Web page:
II

The cancer is at least 1.01 mm and may be thicker than 4.0 mm. It might or might not be ulcerated. It has not spread to nearby lymph nodes (N0) or to distant sites (M0).

 

IIIA

The cancer is no more than 2.0 mm thick. It might or might not be ulcerated. It has spread to 3 or less lymph node(s), but it is so small that it is only seen under the microscope. It has not spread to distant sites.

 

IIIB

 

There is no sign of the primary cancer AND:

  • Has spread to only one lymph node OR
  • Has spread to very small areas of nearby skin (satellite tumors) or to skin lymphatic channels around the tumor (without reaching the lymph nodes).

It has not spread to distant sites.

OR

The cancer is no more than 4.0 mm thick. It might or might not be ulcerated AND:  

  • Has spread to only one lymph node OR
  • Has spread to very small areas of nearby skin (satellite tumors) or to skin lymphatic channels around the tumor (without reaching the lymph nodes) OR
  • Has spread to 2 or 3 lymph nodes.

It has not spread to distant sites.

IIIC

There is no sign of the primary cancer AND:

  • Has spread to one or more lymph nodes OR
  • Has spread to very small areas of nearby skin (satellite tumors) or to skin lymphatic channels around the tumor (without reaching the lymph nodes) OR
  • Has spread to any lymph nodes that are clumped together.

It has not spread to distant sites.

OR

The cancer is no more than 4.0 mm thick. It might or might not be ulcerated AND:

  • Has spread to one or more lymph nodes OR
  • Has spread to very small areas of nearby skin (satellite tumors) or to skin lymphatic channels around the tumor (without reaching the lymph nodes) OR
  • Has spread to lymph nodes that are clumped together.

It has not spread to distant sites.

OR

The cancer is between 2.1 and 4.0mm OR thicker than 4.0 mm. It might or might not be ulcerated AND:

  • Has spread to one or more lymph nodes OR
  • Has spread to very small areas of nearby skin (satellite tumors) or to skin lymphatic channels around the tumor (without reaching the lymph nodes) OR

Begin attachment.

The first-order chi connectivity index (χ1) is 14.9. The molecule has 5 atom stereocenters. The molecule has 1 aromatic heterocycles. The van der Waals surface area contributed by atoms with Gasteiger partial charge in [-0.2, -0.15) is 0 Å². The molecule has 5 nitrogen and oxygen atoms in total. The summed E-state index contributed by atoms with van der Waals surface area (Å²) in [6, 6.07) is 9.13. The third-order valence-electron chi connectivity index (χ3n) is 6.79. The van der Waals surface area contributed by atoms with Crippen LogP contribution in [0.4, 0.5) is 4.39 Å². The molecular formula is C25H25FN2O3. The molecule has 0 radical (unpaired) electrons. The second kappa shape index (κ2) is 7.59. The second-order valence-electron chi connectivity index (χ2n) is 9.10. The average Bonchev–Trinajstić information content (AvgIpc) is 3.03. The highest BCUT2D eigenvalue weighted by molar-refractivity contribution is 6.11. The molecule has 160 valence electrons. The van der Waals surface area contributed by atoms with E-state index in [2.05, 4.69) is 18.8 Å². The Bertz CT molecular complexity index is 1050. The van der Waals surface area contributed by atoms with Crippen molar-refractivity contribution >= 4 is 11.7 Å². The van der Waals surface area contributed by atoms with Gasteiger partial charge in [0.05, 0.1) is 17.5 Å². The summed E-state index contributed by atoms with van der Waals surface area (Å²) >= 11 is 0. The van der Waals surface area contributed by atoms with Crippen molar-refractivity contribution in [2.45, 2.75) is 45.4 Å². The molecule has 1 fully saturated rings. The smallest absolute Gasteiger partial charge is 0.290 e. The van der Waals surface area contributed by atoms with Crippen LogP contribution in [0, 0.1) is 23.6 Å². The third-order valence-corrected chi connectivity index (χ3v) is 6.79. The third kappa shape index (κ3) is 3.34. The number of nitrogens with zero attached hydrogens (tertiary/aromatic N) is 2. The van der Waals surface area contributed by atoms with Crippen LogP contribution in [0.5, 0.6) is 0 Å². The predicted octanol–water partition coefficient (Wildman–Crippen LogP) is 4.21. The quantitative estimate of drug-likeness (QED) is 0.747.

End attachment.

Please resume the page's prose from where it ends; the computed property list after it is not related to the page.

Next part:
• Has spread to lymph nodes that are clumped together.

It has not spread to distant sites.

OR

The cancer is thicker than 4.0 mm and is ulcerated AND:

  • Has spread to no more than 3 lymph nodes OR
  • Has spread to very small areas of nearby skin (satellite tumors) or to skin lymphatic channels around the tumor (without reaching the lymph nodes).

It has not spread to distant sites.

IIID

The cancer is thicker than 4.0 mm and is ulcerated AND:

  • Has spread to 4 or more lymph nodes OR
  • Has spread to very small areas of nearby skin (satellite tumors) or to skin lymphatic channels around the tumor (without reaching the lymph nodes) OR
  • Has spread to lymph nodes that are clumped together.

It has not spread to distant sites.

IV

The cancer can be any thickness and might or might not be ulcerated. It might or might not have spread to nearby lymph nodes. It has spread to distant lymph nodes or organs such as the lungs, liver or brain.

 

The American Cancer Society medical and editorial content team
Our team is made up of doctors and master's-prepared nurses with deep knowledge of cancer care as well as journalists, editors, and translators with extensive experience in medical writing.

American Joint Committee on Cancer. Melanoma of the Skin. In: AJCC Cancer Staging Manual. 8th ed. New York, NY: Springer; 2017:563.

Last Medical Review: December 14, 2017 Last Revised: December 14, 2017